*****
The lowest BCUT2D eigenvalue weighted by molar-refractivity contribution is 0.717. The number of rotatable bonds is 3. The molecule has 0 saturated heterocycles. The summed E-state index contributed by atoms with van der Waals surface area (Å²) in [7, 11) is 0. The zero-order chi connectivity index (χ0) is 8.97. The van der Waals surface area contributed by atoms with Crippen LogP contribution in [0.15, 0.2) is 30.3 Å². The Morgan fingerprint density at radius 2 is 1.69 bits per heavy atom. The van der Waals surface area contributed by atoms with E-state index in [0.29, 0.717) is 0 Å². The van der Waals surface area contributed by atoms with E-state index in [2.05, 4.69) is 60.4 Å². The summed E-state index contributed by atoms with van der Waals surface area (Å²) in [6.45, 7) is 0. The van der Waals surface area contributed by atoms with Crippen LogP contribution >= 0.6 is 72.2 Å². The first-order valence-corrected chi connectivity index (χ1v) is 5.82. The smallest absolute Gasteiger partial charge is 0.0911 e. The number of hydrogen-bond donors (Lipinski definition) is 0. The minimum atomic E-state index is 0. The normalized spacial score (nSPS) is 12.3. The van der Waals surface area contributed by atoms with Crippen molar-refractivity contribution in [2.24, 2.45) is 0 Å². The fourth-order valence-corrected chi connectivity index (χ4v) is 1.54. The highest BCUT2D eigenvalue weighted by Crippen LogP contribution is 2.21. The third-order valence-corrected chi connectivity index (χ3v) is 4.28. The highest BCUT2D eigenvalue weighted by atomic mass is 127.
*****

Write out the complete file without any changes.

The lowest BCUT2D eigenvalue weighted by molar-refractivity contribution is 0.717. The number of rotatable bonds is 3. The molecule has 0 saturated heterocycles. The summed E-state index contributed by atoms with van der Waals surface area (Å²) in [7, 11) is 0. The zero-order chi connectivity index (χ0) is 8.97. The van der Waals surface area contributed by atoms with Crippen LogP contribution in [0.15, 0.2) is 30.3 Å². The Morgan fingerprint density at radius 2 is 1.69 bits per heavy atom. The van der Waals surface area contributed by atoms with E-state index in [0.29, 0.717) is 0 Å². The van der Waals surface area contributed by atoms with E-state index in [2.05, 4.69) is 60.4 Å². The summed E-state index contributed by atoms with van der Waals surface area (Å²) in [6.45, 7) is 0. The van der Waals surface area contributed by atoms with Crippen LogP contribution >= 0.6 is 72.2 Å². The first-order valence-corrected chi connectivity index (χ1v) is 5.82. The smallest absolute Gasteiger partial charge is 0.0911 e. The number of hydrogen-bond donors (Lipinski definition) is 0. The minimum atomic E-state index is 0. The normalized spacial score (nSPS) is 12.3. The van der Waals surface area contributed by atoms with Crippen molar-refractivity contribution in [2.24, 2.45) is 0 Å². The fourth-order valence-corrected chi connectivity index (χ4v) is 1.54. The highest BCUT2D eigenvalue weighted by Crippen LogP contribution is 2.21. The third-order valence-corrected chi connectivity index (χ3v) is 4.28. The highest BCUT2D eigenvalue weighted by atomic mass is 127.